Durachinsky is further alleged to have watched and listened to victims without their knowledge or permission and intercepted oral communications taking place in the room where the infected computer was located.
Durachinsky spied on thousands of people, plucking millions of photos and other sensitive data from their computers, while keeping "detailed notes of what he observed", according to the indictment. Patrick Wardle, chief research officer at Digita Security who discovered one strain of the malware infecting Macs, saw at least 400 infected computers.
The computer programmer allegedly used the malware to steal the personal data of victims, including their tax records, logon credentials, medical records, photographs, banking records, internet searches and potentially embarrassing communications.
What Fruitfly proved was that Mac software was no more secure than any other operating system and it could be knocked over by a 15 year old.
Durachinsky also purportedly used stolen login credentials to access and download information from third-party websites.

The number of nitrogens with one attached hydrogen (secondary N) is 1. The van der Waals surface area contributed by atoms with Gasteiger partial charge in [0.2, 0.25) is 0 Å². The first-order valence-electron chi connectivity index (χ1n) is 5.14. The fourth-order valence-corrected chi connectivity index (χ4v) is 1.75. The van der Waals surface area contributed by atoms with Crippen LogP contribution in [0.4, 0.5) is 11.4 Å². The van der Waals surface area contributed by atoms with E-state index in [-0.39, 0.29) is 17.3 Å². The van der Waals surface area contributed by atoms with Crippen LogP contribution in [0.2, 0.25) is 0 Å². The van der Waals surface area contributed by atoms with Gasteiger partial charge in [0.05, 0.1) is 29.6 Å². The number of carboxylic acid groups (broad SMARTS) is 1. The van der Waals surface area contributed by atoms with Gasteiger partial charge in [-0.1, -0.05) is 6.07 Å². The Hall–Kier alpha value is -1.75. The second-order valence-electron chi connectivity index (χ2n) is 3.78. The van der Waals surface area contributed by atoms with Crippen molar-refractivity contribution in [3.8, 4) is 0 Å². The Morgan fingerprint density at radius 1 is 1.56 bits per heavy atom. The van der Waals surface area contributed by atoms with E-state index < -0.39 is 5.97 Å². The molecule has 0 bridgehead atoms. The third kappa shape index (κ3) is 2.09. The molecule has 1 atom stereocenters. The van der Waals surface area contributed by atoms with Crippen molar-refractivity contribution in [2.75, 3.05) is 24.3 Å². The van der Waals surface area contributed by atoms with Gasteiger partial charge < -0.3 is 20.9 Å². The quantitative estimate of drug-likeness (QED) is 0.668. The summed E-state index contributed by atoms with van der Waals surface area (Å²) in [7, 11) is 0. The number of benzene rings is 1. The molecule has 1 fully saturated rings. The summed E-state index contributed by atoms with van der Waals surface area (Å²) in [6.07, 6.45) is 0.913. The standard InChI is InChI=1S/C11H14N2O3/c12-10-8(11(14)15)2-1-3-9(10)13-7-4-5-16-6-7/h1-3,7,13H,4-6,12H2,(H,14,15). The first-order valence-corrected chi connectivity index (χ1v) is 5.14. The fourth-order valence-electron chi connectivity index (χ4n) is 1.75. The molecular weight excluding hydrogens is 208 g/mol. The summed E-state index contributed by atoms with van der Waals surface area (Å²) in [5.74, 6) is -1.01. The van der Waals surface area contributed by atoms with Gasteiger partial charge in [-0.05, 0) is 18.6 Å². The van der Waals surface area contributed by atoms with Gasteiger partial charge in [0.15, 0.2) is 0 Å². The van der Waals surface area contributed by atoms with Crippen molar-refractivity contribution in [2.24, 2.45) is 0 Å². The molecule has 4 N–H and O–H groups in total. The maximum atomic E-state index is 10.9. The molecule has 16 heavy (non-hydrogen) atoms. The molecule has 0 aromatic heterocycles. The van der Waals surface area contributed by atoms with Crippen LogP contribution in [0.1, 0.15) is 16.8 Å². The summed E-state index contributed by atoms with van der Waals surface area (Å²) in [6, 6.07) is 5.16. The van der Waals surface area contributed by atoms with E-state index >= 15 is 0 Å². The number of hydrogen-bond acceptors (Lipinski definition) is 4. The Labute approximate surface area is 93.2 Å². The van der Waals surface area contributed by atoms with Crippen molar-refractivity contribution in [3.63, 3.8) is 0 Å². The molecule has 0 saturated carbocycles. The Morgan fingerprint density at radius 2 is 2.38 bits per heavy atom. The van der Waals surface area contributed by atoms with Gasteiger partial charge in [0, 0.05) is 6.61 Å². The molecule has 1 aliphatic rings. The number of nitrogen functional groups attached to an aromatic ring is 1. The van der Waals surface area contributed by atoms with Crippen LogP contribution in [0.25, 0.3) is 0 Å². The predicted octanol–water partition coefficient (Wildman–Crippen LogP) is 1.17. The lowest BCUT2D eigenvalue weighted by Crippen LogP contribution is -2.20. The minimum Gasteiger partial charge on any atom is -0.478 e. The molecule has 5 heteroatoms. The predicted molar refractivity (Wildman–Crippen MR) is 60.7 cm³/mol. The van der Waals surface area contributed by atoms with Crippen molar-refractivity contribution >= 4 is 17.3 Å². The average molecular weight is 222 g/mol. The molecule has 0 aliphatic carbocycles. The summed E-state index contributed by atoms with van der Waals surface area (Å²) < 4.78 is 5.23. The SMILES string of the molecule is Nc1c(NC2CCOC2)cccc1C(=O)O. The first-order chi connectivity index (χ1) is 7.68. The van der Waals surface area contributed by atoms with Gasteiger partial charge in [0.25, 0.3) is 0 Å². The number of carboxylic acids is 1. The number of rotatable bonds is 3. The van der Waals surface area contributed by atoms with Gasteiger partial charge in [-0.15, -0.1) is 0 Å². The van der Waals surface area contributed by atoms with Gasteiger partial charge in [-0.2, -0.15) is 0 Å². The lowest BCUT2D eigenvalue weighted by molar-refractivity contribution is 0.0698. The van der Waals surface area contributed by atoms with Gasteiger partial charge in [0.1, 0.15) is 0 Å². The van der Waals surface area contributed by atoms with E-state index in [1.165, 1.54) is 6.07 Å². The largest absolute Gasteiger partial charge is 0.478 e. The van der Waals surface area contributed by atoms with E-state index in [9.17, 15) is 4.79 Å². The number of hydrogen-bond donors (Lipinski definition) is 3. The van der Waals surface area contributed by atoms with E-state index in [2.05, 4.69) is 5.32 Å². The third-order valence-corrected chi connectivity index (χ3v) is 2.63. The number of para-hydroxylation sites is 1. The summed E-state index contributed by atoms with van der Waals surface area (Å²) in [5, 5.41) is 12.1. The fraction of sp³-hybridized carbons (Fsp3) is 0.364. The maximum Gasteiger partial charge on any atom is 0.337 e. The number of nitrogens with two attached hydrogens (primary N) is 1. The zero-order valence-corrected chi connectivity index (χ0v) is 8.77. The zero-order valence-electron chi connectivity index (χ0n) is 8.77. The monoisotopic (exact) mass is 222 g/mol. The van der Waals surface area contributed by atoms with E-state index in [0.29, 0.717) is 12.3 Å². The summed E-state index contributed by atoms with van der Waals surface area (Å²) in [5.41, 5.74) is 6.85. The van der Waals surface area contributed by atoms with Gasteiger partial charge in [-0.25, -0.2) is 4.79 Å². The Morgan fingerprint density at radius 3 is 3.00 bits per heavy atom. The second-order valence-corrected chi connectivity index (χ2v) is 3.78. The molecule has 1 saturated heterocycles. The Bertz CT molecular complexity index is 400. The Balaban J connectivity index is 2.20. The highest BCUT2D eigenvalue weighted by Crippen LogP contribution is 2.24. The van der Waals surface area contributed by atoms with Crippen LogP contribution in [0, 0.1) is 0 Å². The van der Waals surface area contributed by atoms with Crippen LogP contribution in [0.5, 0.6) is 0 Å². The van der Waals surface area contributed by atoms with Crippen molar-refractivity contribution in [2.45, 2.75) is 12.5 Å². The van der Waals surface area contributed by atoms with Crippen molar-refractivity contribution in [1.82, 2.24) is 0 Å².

CES 2018 | Nissan is working on cars that can read your mind
To use, the driver wears a device that measures brain activity, which is then analyzed by the vehicle's autonomous systems. Nissan would probably need some sort of less intrusive version if the technology was be practical for the market.
The current indictment does not list specific victims, but Durachinsky was arrested previous year after a series of hacks at Case Western Reserve University were reported.
Besides the creep factor, a stunning thing about Fruitfly is that it is both unsophisticated and relatively easy to spot, yet according to the DoJ, Durachinsky was able to use it undetected from 2003 until January 2017, when he was arrested and jailed on another charge.
According to Forbes, Durachinsky has been in custody since he was arrested in January a year ago and is now awaiting trial.
An Ohio man is charged with allegedly developing and using malware to spy on thousands of computers in the U.S. The suspect, in addition to allegedly targeting individuals, also allegedly infected computers belonging to police departments, schools, companies and the federal government, including the US Department of Energy.
"Durachinsky is alleged to have utilized his sophisticated cyber skills with ill intent, compromising numerous systems and individual computers", said Special Agent in Charge Anthony. He then gave his findings to law enforcement, which may have provided the evidence used to bring this week's indictment.
Wardle concluded that Fruitfly "was created by a hacker or some malware author to basically spy on victims for perverse reasons, which kind of sucks".